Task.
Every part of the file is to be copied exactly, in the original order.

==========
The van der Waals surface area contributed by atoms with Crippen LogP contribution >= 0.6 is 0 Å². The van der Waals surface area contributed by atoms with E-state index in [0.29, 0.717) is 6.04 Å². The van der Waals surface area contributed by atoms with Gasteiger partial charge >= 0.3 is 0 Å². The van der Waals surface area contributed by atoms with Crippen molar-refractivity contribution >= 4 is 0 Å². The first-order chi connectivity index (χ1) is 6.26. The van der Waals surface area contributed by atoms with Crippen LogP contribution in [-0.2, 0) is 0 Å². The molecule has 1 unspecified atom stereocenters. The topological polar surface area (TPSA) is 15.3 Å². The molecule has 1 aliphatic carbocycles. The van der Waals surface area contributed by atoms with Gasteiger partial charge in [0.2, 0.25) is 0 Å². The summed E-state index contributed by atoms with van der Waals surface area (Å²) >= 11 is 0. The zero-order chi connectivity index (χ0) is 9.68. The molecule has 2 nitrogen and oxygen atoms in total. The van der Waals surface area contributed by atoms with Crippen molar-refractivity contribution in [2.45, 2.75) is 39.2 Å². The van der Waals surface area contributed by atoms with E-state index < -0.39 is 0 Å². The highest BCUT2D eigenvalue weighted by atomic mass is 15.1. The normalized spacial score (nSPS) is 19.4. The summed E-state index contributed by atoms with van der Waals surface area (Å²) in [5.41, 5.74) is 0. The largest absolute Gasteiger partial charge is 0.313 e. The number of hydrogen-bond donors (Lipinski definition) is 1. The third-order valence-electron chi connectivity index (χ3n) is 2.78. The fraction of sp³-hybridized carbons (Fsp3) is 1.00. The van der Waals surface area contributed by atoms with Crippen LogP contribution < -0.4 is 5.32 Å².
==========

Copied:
The van der Waals surface area contributed by atoms with Crippen LogP contribution >= 0.6 is 0 Å². The van der Waals surface area contributed by atoms with E-state index in [0.29, 0.717) is 6.04 Å². The van der Waals surface area contributed by atoms with Gasteiger partial charge >= 0.3 is 0 Å². The van der Waals surface area contributed by atoms with Crippen molar-refractivity contribution >= 4 is 0 Å². The first-order chi connectivity index (χ1) is 6.26. The van der Waals surface area contributed by atoms with Crippen LogP contribution in [-0.2, 0) is 0 Å². The molecule has 1 unspecified atom stereocenters. The topological polar surface area (TPSA) is 15.3 Å². The molecule has 1 aliphatic carbocycles. The van der Waals surface area contributed by atoms with Gasteiger partial charge in [0.2, 0.25) is 0 Å². The summed E-state index contributed by atoms with van der Waals surface area (Å²) >= 11 is 0. The zero-order chi connectivity index (χ0) is 9.68. The molecule has 2 nitrogen and oxygen atoms in total. The van der Waals surface area contributed by atoms with Crippen molar-refractivity contribution in [2.45, 2.75) is 39.2 Å². The van der Waals surface area contributed by atoms with E-state index < -0.39 is 0 Å². The highest BCUT2D eigenvalue weighted by atomic mass is 15.1. The normalized spacial score (nSPS) is 19.4. The summed E-state index contributed by atoms with van der Waals surface area (Å²) in [5.41, 5.74) is 0. The largest absolute Gasteiger partial charge is 0.313 e. The number of hydrogen-bond donors (Lipinski definition) is 1. The third-order valence-electron chi connectivity index (χ3n) is 2.78. The fraction of sp³-hybridized carbons (Fsp3) is 1.00. The van der Waals surface area contributed by atoms with Crippen LogP contribution < -0.4 is 5.32 Å².